So 30% volatility is actually very high for this stock, 30% volatility is higher than 80% of days in our sample.  We should not take the implied volatility of a stock as high or low, it is a far better idea to compare today's volatility to the volatitlities over a period of time.

Of course 10 days is quite a small sample to take, so you can take it over a longer time, and on most broker software of financial websites it is 252 which is the number of trading days per year, the number days that the markets are open each year.

So as shown Implied Volatility Percentile is extremely useful for seeing if the volatility of a stock is actually high or low for that stock. From this data you can decide if a something like a stock option is actually cheap or expensive.

### How to Calculate Implied Volatility Rank

Now let's look at Implied Volatility Rank.

### Implied Volatility Rank

100 x (the current IV level - the 52 week IV low) / (the 52 week IV high - 52 week IV low)

Using our first sample of 10 days which are: 10, 30, 25, 50, 70, 95, 80, 65, 45, 15 and today's volatility of 30.

Implied Volatility Rank is:

100 X (30-10) / (95-10) =

100 X 20 / 85 = 23.5

And what is this figure useful for?  Beats me!

However one conclusion we can draw from these figures is this, an IV rank of 50 means that the IV is exactly midway between its lowest and highest IV this year.

Also you will notice that 95-10= 85,

85 / 2 = 42.5

This means 10 + 42.5 = 52.5% volatility.

52.5% is mid point between highest and lowest volatility for the year. It means that 52.5%  has an IV rank of 50.  However there is absolutely no guarantee that the IV actually ever was 52.5% for any day.

### Why is this distinction between Implied Volatility Rank and Implied Volatilty Precentile important?

From our calculations we can see how useful Implied Volatility Percentile is, and we can see that Implied Volatility Rank is not really that useful.

However, unfortunately there is a huge amount of confusion and mislabelling of these two terms.

When people talk about Implied Volatility Rank, what they usually mean is Implied Volatility Percentile.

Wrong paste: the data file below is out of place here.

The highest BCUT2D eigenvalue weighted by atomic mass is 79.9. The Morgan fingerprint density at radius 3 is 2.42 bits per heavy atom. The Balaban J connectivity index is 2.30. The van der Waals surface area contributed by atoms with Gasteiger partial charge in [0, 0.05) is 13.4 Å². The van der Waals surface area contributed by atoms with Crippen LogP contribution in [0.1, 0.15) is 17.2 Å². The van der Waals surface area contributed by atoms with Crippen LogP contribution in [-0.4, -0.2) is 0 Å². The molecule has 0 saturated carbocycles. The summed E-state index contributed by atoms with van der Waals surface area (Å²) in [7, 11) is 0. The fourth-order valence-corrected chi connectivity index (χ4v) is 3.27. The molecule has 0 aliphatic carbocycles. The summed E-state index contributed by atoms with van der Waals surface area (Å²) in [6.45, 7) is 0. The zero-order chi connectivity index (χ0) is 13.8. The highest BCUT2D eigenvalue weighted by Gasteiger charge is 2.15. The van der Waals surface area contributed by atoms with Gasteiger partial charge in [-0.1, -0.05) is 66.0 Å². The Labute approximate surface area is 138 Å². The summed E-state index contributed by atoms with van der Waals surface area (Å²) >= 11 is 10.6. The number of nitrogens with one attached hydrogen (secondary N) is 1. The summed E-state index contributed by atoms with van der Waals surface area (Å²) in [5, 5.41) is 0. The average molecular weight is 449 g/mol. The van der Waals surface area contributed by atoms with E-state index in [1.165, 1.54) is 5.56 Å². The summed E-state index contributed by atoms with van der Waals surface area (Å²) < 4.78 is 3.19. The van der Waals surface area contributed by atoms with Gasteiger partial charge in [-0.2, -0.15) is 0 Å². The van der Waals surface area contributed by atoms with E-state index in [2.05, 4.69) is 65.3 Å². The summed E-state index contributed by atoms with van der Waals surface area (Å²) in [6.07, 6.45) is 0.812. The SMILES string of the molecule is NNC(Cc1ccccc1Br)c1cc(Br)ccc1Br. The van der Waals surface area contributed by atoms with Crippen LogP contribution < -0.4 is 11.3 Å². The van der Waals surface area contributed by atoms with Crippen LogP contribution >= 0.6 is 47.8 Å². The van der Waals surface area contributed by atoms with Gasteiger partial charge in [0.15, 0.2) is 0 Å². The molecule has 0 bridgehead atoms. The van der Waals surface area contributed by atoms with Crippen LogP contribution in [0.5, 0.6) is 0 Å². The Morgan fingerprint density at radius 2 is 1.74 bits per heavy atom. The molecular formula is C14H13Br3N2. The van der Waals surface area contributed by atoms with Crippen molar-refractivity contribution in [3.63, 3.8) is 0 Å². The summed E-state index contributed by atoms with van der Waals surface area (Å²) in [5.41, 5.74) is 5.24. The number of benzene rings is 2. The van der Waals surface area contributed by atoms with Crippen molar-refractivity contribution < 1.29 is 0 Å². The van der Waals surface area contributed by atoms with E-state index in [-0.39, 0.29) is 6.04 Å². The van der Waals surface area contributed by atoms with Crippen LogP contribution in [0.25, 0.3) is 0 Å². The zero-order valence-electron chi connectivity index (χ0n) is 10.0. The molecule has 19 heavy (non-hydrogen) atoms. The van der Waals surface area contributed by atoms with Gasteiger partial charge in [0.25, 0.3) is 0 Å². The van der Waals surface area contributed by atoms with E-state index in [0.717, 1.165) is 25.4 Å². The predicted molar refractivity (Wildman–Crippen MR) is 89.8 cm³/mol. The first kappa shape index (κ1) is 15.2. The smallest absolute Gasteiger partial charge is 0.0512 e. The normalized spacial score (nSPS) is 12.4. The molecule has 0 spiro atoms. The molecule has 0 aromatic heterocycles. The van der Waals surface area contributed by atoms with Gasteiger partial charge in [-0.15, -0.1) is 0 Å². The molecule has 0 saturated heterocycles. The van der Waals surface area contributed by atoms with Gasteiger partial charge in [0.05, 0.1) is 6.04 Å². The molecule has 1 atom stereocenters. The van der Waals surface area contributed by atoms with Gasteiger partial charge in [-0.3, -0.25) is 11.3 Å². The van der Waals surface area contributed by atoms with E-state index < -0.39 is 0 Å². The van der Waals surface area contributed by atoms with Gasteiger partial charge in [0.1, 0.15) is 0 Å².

And it is not just ordinary retail traders that make this mistake, articles on websites and even brokers/broker software have this mislabelling!

This means we need to be sure that we know what is being calculated. If we are adding code to our broker software or trading software, or using an indicator we should double check the math behind the code, and by using the calculations we made above we can see what is actually being calculated.

To show the confusion take a look at this article they call it IV rank but you can see they are calculating the IV percentile.

This article claims that the Thinkorswim IV Rank is actually IV percentile, which makes sense as the IV percentile is a very useful piece of information, whereas IV rank is not. In the images you can see the label is IV rank but it actually calculates IV percentile. So this confusion is also happening with brokers.

### Examples of Implied Volatility Rank and Implied Volatilty Precentile

Barchart.com carries Implied Volatility Rank and Implied Volatility Percentile and they are aware of the confusion between IV Rank and IV Percentile

They label Implied Volatility Percentile as IV%, and when you hover your cursor over IV Rank you get this helpful pop up explaining what Implied Volatility Rank is, see image below.

If you can't read it from the image it says “the ATM average implied volatility relative to the highest and lowest values over the past year. If IV rank is 100% this means the IV is at its highest level over the past year”.